Amid the ongoing Covid-19 carnage, there are fears that Africa will be blown apart by the virus. World Health Organization (WHO) Director General Tedros Adhanom Ghebreyesus issued a chilling warning to African countries: “The best advice for Africa is to prepare for the worst.”1“Burkina Faso Reports Sub-Saharan Africa’s First Coronavirus Death as WHO Warns ‘Prepare for Worst,’” France 24, March 19, 2020, It was not an idle warning. Africa has been the stage for pandemics before. Besides, as two French doctors unconsciously expressed on television, sub-Saharan Africa is occasionally where ethical boundaries are pushed when developing vaccines.2Stephanie Busari and Barbara Wojazer, “French Doctors’ Proposal to Test Covid-19 Treatment in Africa Slammed as ‘Colonial mentality,’” CNN, April 7, 2020, Meanwhile, many global media outlets are foretelling another African disaster. An editorial in The Guardian notes, “the moment has not quite arrived. But an axe is poised to fall on untold numbers of largely defenceless heads, a massacre almost too appalling to contemplate.”3“The Observer View on Coronavirus, a Tragedy with No Clear End for Poorer Nations,” The Guardian, April 5, 2020, Philanthropist Melinda Gates was quoted as saying, “I am worried.… I see dead bodies in the streets of Africa.”4“Melinda Gates Said She Feared Coronavirus in Africa Would Lead to Dead Being Put out in Street, as in Ecuador,” Africa Check, April 20, 2020, The juxtaposition between a Covid-19 pandemic in Africa and genocidal violence is nothing new. It draws from a racialized history of objectifying black bodies, and a despondency frame in which Africans are cast as defenseless victims, lacking autonomy and agency and needing a savior. While the menacing spread of Covid-19 is treated with shock elsewhere, in Africa, the onslaught of Covid-19 is considered inevitable.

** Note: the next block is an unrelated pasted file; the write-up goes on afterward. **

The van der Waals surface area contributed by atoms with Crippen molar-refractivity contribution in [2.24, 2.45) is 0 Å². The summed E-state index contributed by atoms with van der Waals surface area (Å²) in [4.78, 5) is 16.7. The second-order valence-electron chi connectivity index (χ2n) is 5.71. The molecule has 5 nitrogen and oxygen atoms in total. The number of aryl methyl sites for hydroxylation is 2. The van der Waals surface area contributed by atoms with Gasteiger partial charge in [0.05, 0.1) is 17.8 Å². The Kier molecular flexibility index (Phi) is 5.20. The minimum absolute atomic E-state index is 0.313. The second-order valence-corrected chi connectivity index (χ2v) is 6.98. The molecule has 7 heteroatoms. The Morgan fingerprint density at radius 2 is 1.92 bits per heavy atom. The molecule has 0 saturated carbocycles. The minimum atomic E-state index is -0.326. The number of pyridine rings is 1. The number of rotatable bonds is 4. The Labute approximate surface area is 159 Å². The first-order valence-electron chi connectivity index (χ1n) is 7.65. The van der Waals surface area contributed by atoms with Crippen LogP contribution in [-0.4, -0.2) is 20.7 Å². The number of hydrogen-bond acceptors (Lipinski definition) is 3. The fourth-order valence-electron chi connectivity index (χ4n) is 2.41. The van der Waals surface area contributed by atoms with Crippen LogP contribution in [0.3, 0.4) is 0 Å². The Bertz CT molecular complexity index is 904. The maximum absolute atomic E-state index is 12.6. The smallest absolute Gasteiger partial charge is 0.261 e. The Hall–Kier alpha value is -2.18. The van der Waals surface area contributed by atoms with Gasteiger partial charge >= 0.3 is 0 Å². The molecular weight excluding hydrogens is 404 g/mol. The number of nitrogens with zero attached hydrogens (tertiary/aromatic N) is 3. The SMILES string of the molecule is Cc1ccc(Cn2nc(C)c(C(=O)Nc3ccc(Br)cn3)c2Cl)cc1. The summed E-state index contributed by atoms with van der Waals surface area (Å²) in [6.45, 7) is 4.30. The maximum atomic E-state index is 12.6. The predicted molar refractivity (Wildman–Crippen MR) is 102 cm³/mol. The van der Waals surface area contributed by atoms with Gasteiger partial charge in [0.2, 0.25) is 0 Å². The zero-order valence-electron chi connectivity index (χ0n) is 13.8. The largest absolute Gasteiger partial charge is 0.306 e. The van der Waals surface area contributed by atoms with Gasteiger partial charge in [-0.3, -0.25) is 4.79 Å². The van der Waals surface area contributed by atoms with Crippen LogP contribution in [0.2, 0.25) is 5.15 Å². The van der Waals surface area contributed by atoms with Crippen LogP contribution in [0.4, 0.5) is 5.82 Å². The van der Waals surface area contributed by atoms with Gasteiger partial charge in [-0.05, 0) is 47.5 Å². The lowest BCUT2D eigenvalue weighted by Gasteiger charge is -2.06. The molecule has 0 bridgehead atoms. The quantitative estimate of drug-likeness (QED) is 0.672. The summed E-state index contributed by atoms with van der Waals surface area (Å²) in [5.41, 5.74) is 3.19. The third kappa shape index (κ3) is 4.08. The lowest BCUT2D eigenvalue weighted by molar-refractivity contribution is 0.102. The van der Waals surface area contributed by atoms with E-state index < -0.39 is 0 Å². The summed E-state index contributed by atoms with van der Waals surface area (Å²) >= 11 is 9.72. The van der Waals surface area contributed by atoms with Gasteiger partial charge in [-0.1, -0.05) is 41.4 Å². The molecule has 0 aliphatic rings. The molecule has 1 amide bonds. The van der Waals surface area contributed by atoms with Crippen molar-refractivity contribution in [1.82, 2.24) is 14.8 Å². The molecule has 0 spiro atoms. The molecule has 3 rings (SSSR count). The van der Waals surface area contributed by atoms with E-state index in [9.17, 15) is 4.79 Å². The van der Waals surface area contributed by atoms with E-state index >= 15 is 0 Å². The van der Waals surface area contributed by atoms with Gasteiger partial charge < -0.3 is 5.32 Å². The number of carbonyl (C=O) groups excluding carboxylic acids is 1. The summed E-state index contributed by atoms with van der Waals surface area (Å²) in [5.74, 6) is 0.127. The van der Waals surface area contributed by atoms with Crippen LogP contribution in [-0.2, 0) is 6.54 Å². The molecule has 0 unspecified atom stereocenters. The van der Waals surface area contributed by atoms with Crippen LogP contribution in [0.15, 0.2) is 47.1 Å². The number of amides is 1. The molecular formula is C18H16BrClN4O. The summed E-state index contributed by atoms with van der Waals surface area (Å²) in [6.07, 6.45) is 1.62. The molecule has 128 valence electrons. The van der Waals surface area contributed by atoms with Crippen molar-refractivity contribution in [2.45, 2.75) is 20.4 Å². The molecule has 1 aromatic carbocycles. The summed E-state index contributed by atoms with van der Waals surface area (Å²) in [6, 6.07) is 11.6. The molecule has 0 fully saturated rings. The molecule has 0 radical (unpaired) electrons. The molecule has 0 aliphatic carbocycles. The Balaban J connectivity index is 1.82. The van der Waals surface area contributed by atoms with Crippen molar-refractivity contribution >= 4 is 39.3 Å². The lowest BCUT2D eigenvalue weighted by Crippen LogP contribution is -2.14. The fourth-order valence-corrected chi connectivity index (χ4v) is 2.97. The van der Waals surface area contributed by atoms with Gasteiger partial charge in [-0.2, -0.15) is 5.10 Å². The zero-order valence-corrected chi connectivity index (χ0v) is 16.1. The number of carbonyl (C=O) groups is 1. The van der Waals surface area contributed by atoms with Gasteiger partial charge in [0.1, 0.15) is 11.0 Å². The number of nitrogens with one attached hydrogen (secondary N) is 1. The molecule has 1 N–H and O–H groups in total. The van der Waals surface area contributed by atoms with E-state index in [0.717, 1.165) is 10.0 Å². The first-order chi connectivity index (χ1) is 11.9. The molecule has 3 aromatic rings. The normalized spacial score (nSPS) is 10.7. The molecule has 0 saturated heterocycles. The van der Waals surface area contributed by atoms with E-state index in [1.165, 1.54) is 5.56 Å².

There is no denying that sub-Saharan Africa would, given a full-blown pandemic, be overwhelmed. On the surface, the odds are stacked against the region. For a disease that often requires treatment in intensive care units (ICUs), many sub-Saharan African countries lack the capacity to deal with a surge in cases. In Kenya, for instance, there are only about 518 ICU beds countrywide.5April Zhu, “Kenyan Physicians Cope with ICU Shortages During Coronavirus Pandemic,” Voice of America, April 10, 2020, The Central African Republic (CAR) has only eight. Uganda has only fifty-five ICU beds,6Patience Atumanya et al., “Assessment of the Current Capacity of Intensive Care Units in Uganda; a Descriptive Study,” Journal of Critical Care 55 (2020): 95-99, while Nigeria has less than 500.7Aryn Baker, “Few Doctors, Fewer Ventilators: African Countries Fear They Are Defenseless against Inevitable Spread of Coronavirus,” Time, April 7, 2020, Meanwhile, vast populations are thought to be immunocompromised with a host of ailments.8Dwyer-Lingren et al., “Mapping HIV prevalence in sub-Saharan Africa between 2000 and 2017,” Nature 570, no. 7760 (2019): 189-193, 9GBD 2017 Disease and Injury Incidence and Prevalence Collaborators, “Global, Regional, and National Incidence, Prevalence, and Years Lived with Disability for 354 Diseases and Injuries for 195 Countries and Territories, 1990–2017: A Systematic Analysis for the Global Burden of Disease Study 2017,” The Lancet 392, no. 10159 (2018): 1789-1858,